Los Angeles, California
It was one of those Pittsburgh days where we had snow, rain and sunshine all before 2 p.m. It was reflective of my own indecisiveness. This was my second attempt at walking nonchalantly by the front door of the health department and I still couldn’t muster the courage to enter the building. I peeked inside the door, but inside was a blur. I hid behind a corner, pulled out my phone and read, “STD/HIV testing: weekdays from 8:30 to 3:30, first floor.”
After standing suspiciously on the sidewalk for five minutes, fearful I might run into someone I know, I finally walked into the building. I shyly made eye contact with the lady at the counter. “HIV testing?” she asked, and I nodded almost imperceptibly. She handed me some forms and pointed me to the room on the right. I looked up and there was a big yellow sign above the door that read “STD Clinic.”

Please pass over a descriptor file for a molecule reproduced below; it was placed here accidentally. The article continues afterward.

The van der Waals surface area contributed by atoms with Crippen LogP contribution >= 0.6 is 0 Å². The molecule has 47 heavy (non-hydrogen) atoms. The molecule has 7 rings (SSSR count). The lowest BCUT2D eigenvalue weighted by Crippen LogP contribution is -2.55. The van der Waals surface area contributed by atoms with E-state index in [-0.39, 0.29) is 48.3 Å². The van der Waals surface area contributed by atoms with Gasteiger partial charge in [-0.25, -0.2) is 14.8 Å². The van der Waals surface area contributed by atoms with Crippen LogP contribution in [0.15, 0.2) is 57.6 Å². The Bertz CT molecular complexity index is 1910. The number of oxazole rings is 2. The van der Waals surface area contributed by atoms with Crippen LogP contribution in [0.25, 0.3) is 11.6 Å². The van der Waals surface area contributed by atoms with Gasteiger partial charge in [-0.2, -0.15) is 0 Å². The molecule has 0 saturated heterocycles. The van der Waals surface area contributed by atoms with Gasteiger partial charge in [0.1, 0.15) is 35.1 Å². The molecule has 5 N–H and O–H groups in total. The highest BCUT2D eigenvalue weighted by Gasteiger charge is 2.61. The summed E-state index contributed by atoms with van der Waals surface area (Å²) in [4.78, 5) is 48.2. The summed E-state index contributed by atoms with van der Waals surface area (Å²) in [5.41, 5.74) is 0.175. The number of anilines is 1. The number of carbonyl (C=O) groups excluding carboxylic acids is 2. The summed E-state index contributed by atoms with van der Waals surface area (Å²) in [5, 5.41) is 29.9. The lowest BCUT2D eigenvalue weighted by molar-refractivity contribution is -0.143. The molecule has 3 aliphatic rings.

I walked in and immediately spotted HIV- and STD-related brochures and posters on the wall. Educational videos were playing on the TV. There were six people in the waiting room and no one spoke. I took an empty seat in the corner, exchanged a brief greeting with a man dressed in a suit seated across from me and looked down at my phone. An overwhelming sense of panic overcame me.
After watching video after video, I was ready to throw my phone at the TV if I had to listen to another cheesy conversation about HIV testing between two gay men in a bar. When the nurse finally called my name, I rose and followed her sheepishly into the exam room.
I sat down nervously while the nurse looked over the forms. “You are far from home,” she commented. I was a bit shocked she knew that until I remembered I used my California license as a form of identification. She smiled and told me to relax. She asked me about school and we chatted about the city and life.
Before I realized it, I was telling her about my sexual behavior and history. The testing procedure went by rather quickly and painlessly (finger stick and blood draw). I was told that my rapid test results would be ready in 20 minutes. It was the most nerve-racking 20 minutes of my life.